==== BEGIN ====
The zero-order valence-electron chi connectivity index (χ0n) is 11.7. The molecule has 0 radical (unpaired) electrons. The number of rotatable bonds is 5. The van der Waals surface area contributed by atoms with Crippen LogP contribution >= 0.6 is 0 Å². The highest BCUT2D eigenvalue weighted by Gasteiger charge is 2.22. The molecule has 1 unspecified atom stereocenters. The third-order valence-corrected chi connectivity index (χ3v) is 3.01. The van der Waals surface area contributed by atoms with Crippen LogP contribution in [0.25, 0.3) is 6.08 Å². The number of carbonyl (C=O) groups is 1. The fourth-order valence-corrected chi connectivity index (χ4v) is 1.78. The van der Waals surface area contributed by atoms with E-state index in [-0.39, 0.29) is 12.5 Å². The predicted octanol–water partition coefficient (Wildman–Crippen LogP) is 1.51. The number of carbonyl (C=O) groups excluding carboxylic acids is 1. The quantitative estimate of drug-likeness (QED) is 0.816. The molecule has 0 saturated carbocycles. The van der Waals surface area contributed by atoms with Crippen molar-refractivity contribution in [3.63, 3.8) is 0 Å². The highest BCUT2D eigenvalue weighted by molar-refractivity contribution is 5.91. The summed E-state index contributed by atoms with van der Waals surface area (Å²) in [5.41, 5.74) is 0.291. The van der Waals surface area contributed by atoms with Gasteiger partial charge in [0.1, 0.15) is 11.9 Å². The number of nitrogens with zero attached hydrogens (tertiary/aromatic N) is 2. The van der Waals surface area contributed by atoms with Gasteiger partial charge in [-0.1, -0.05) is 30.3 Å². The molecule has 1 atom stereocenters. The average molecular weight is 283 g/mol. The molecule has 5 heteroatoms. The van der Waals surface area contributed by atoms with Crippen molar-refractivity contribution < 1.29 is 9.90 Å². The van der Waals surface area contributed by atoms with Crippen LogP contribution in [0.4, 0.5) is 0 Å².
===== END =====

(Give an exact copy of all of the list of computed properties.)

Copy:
The zero-order valence-electron chi connectivity index (χ0n) is 11.7. The molecule has 0 radical (unpaired) electrons. The number of rotatable bonds is 5. The van der Waals surface area contributed by atoms with Crippen LogP contribution >= 0.6 is 0 Å². The highest BCUT2D eigenvalue weighted by Gasteiger charge is 2.22. The molecule has 1 unspecified atom stereocenters. The third-order valence-corrected chi connectivity index (χ3v) is 3.01. The van der Waals surface area contributed by atoms with Crippen LogP contribution in [0.25, 0.3) is 6.08 Å². The number of carbonyl (C=O) groups is 1. The fourth-order valence-corrected chi connectivity index (χ4v) is 1.78. The van der Waals surface area contributed by atoms with E-state index in [-0.39, 0.29) is 12.5 Å². The predicted octanol–water partition coefficient (Wildman–Crippen LogP) is 1.51. The number of carbonyl (C=O) groups excluding carboxylic acids is 1. The quantitative estimate of drug-likeness (QED) is 0.816. The molecule has 0 saturated carbocycles. The van der Waals surface area contributed by atoms with Crippen molar-refractivity contribution in [3.63, 3.8) is 0 Å². The highest BCUT2D eigenvalue weighted by molar-refractivity contribution is 5.91. The summed E-state index contributed by atoms with van der Waals surface area (Å²) in [5.41, 5.74) is 0.291. The van der Waals surface area contributed by atoms with Gasteiger partial charge in [0.1, 0.15) is 11.9 Å². The number of nitrogens with zero attached hydrogens (tertiary/aromatic N) is 2. The van der Waals surface area contributed by atoms with Gasteiger partial charge in [-0.1, -0.05) is 30.3 Å². The molecule has 1 atom stereocenters. The average molecular weight is 283 g/mol. The molecule has 5 heteroatoms. The van der Waals surface area contributed by atoms with Crippen molar-refractivity contribution < 1.29 is 9.90 Å². The van der Waals surface area contributed by atoms with Crippen LogP contribution in [0.4, 0.5) is 0 Å².